National Autism Awareness Month kicks off Saturday with National Autism Awareness Day, drawing attention to West Virginia University’s efforts at combatting the developmental disorder that appears in the first three years of life and affects the brain’s normal development of social and communication skills. One in 68 children in the state are diagnosed with some level along the autism spectrum.
Susannah G. Poe, an associate professor of pediatrics in the WVU School of Medicine, developed and directs the intensive Autism Services Delivery Clinic at the WVU Center for Excellence in Disabilities and serves as a LEND autism mentor.
“We know that very early intervention is the key to preparing people with autism for as independent a life as possible,” Poe said. “Our model program at iASD, has gained national attention for the work it is doing for providing the next generation of autism professionals.”
Poe was recently selected as one of 36 professionals from across the country to serve as an Act Early Ambassador for the Centers for Disease Control and Prevention’s “Learn the Signs, Act Early” program.
She can be reached by phone at 304.293.4692 or by email at firstname.lastname@example.org.
Since 2009, more than 17,250 hours of free, intensive, behavioral interventions have been provided through the iASD Clinic to WV children with Autism Spectrum Disorder. The clinic has also provided more than 30,000 hours of hands-on training and supervision to WVU students and physicians.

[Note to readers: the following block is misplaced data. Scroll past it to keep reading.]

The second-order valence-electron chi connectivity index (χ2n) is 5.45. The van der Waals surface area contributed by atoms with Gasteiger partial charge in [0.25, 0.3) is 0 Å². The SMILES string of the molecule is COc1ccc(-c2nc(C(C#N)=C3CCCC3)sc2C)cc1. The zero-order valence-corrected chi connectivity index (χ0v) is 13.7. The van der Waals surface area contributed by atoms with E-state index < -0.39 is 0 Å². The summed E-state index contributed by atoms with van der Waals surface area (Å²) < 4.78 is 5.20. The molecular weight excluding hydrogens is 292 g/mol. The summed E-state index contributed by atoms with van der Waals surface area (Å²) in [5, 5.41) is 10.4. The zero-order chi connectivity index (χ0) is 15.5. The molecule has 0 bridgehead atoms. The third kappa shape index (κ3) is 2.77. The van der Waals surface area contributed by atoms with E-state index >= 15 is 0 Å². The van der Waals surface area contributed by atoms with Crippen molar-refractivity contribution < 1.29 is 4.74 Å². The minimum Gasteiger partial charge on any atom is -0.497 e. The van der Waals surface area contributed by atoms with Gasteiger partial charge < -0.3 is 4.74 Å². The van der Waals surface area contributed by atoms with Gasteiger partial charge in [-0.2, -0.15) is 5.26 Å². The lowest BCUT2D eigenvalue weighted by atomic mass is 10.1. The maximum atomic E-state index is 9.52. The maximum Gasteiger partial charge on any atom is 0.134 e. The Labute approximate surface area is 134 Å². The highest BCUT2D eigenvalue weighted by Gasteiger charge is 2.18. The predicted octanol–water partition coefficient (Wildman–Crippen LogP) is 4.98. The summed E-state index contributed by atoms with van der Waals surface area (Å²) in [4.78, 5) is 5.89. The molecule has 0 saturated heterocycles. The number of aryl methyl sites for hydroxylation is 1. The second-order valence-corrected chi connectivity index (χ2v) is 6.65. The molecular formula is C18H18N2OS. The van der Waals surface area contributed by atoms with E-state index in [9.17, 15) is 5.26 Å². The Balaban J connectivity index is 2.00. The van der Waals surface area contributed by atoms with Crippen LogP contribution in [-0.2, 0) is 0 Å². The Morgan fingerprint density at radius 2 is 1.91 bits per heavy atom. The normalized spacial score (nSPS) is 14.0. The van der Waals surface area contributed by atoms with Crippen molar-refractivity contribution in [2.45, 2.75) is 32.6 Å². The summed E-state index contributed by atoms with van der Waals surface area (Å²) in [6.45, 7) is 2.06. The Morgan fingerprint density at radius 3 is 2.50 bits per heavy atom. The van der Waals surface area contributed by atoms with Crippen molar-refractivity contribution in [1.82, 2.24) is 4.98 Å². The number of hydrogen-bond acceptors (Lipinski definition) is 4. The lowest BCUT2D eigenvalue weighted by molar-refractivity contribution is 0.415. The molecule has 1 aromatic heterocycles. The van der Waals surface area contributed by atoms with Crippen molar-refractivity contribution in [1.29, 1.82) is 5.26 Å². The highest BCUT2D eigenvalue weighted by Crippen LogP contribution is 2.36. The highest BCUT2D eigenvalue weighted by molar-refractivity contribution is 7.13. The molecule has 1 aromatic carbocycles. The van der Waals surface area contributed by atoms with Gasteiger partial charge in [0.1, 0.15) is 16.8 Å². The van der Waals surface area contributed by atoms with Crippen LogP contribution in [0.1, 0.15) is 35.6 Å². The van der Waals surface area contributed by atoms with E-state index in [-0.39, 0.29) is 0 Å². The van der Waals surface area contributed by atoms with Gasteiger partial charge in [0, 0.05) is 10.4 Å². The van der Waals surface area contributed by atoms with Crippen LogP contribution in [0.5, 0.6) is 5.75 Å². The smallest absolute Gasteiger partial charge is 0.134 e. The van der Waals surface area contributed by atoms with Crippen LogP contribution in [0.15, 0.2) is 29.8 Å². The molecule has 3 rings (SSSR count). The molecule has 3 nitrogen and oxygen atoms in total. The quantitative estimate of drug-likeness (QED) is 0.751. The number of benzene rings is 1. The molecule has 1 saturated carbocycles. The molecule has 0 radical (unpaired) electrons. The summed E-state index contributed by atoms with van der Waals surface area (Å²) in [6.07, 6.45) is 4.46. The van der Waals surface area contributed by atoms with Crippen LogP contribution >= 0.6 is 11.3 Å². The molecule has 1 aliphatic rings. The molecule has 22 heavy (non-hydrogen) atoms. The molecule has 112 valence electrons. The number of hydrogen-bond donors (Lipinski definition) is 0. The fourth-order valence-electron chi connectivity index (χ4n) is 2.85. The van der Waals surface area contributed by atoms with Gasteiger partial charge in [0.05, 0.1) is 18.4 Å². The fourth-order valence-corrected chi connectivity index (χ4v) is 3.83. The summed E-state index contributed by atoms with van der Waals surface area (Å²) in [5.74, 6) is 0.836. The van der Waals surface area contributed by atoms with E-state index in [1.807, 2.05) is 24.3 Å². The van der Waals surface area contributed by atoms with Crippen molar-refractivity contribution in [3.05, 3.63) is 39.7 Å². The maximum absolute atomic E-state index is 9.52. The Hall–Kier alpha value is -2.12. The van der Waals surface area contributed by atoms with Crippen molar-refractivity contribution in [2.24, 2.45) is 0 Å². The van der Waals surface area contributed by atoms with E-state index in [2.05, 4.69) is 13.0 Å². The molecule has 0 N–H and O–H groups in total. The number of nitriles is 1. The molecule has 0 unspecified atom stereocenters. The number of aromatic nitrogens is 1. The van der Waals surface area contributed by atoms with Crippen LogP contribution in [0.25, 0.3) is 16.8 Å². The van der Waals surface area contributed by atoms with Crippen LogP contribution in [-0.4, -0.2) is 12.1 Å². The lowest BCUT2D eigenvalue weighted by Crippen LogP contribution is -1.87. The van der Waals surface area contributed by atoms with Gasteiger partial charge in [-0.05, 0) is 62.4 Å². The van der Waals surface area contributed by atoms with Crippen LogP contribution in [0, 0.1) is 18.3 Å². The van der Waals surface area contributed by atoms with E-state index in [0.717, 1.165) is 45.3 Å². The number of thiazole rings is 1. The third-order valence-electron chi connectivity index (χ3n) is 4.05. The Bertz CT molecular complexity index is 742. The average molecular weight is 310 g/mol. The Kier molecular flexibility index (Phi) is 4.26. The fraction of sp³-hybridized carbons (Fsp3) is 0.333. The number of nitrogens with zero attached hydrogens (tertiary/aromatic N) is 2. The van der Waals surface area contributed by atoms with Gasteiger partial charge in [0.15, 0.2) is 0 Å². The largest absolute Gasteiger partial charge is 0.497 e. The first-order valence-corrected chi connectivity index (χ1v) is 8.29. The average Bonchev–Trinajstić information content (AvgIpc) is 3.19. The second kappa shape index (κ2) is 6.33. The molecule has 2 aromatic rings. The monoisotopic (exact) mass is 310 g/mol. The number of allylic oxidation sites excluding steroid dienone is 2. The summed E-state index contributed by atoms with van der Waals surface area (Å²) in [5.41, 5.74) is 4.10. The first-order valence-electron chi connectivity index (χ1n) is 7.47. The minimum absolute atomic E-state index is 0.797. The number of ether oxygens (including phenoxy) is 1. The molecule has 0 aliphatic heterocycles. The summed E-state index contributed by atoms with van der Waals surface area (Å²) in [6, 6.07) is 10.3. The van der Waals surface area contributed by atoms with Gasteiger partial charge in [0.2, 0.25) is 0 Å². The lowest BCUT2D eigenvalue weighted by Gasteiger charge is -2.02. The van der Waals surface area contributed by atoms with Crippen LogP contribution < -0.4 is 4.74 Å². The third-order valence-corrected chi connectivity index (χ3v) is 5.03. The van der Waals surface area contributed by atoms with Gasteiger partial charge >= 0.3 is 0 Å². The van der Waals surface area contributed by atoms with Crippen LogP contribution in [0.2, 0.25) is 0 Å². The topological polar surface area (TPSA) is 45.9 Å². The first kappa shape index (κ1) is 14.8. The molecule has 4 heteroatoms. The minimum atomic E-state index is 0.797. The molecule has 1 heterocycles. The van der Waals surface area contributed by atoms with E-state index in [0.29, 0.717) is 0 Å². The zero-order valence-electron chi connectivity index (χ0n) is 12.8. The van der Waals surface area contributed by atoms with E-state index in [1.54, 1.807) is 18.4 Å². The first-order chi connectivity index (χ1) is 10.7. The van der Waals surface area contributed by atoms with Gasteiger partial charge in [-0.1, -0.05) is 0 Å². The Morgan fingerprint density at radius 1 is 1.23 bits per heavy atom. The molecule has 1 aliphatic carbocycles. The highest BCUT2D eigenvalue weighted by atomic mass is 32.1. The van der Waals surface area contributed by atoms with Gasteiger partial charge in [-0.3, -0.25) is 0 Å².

Meanwhile, WVU researchers have just published findings that show adults with autism are increasingly showing up in emergency rooms – visits more than doubled over the study’s five-year period.
“Our study sheds light on the need for better guidelines and greater support for incorporating ASD related training of physicians and other healthcare providers who usually report lack of self-perceived competency in treating and diagnosing adults with ASD,” Dr. Suresh Madhavan and his colleagues wrote.
Drs. Madhavan and Poe are among many West Virginia University experts who can provide commentary, insights and opinions on various news topics. Search for an expert by name, title, area of expertise, or college/school/department in the Experts Database at WVU Today.
In addition to providing expert commentary and background, there are several coverage opportunities during National Autism Awareness Month. The iASD Clinic is joining with Panera Bread to host the “Pieces of Hope for Autism” cookie campaign in all participating West Virginia; Ashland, Kentucky; and St. Clairsville, Ohio Panera Bread bakery-cafes. Panera Bread is inviting community members to purchase an exclusive Puzzle Piece Shortbread Cookie at their local participating Panera Bread bakery- caf� April 4-10. All proceeds will be donated to the intensive Autism Service Delivery Clinic.
Additionally, registration is open for the Annual Autism 5K Run & Family Fun Walk on April 30. A full day of activities is planned, including live music and family fun at Hazel Ruby McQuain Riverfront Park in Morgantown. For more information or to register online visit www.clinics.cedwvu.org/autism.
CONTACTS: Melina Danko; WVU Center of Excellence in Disabilities
Amy Newton; WVU School of Pharmacy
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